Tuesday, October 19, 2021
enru

Is yoga all your body needs?

ISo you do Yoga on a regular basis. Guess what? That doesn’t necessarily mean you’re fit nor does it make you healthy! Whilst yoga is great for increasing flexibility, building strength and tone, cultivating tranquility, calming the fluctuations of the mind and making you AWESOME it’s not the silver bullet of wellbeing, good health, and fitness – on its own. But even at its very best, yoga is not everything our bodies need. The way we currently practice yoga has limitations.

We either need to adapt to the ancient practice of yoga to suit modern life or we need to supplement yoga with other activities. Even though a great yoga class leaves me feeling fabulous, I always hold the question in my mind, “what is this doing for my body exactly and what do I need to balance out what I just did?” I want to understand yoga’s various benefits more deeply without accepting the benefits of yoga as a doctrine.

You need to add aerobic activity to the mix. When it comes to exercise there are three classifications:

Moderate intensity aerobic activity – this will raise your heart rate and make you breathe faster and feel warmer.

Vigorous intensity aerobic activity –  this means you’re breathing hard and fast, your heart rate is significantly raised and you won’t be able to speak comfortably.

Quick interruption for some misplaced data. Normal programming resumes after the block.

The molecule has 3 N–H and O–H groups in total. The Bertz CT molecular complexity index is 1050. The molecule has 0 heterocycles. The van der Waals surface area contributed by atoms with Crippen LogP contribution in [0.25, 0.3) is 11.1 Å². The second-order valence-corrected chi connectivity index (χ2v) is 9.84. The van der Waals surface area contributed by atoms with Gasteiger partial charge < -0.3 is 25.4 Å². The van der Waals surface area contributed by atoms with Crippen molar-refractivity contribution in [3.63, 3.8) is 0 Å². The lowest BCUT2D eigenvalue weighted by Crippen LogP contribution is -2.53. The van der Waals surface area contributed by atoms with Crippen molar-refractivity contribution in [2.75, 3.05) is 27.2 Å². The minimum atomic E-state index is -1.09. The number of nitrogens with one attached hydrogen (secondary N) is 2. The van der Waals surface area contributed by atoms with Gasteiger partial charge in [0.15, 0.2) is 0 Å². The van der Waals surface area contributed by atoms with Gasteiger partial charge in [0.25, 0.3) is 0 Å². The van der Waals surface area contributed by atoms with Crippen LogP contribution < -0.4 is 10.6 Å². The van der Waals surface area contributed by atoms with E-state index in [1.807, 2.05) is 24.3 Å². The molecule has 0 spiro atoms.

Muscle strengthening activity – this involves repetitions and sets that strengthen muscles such as lifting weights and yoga.

The smartest minds in the world at the World Health Organisation (WHO) recommend that for adults in order to improve cardiorespiratory and muscular fitness, bone health, reduce the risk of NCDs (Autoimmune diseases, heart disease, stroke, many cancers, asthma, diabetes, chronic kidney disease, osteoporosis, Alzheimer’s disease, cataracts, etc.) and depression that we do one of the following:

  1. At least 150 minutes of moderate-intensity aerobic activity every week and muscle strengthening activities on 2 or more days.
  2. 75 minutes of vigorous-intensity aerobic activity and muscle strengthening activities on 2 or more days a week.
  3. An equivalent mix of moderate and vigorous intensity aerobic activity every week and muscle strengthening activities on 2 or more days a week.

The physical practice of Yoga or Asana strengthens the legs, hips, back, abdomen, chest, shoulders and arms so it falls under the classification of muscle-strengthening activities.  You also get the added mental benefits that yoga provides so it’s the best choice here!

Yoga on its own is not enough. Some find running and swimming (But hey you can cycle, play tennis, do Zumba, play a team sport – whatever floats your boat! ) to be the perfect complement to yoga as both of these pursuits elevate the heart rate, whilst strengthening and toning the body.

A holistic and balanced approach to your fitness routine is essential to add some aerobic activity to your Yoga routine and then you’ll be best positioned for optimal wellbeing, good health, and fitness.

WordPress Image Lightbox Plugin
error: Content is protected !!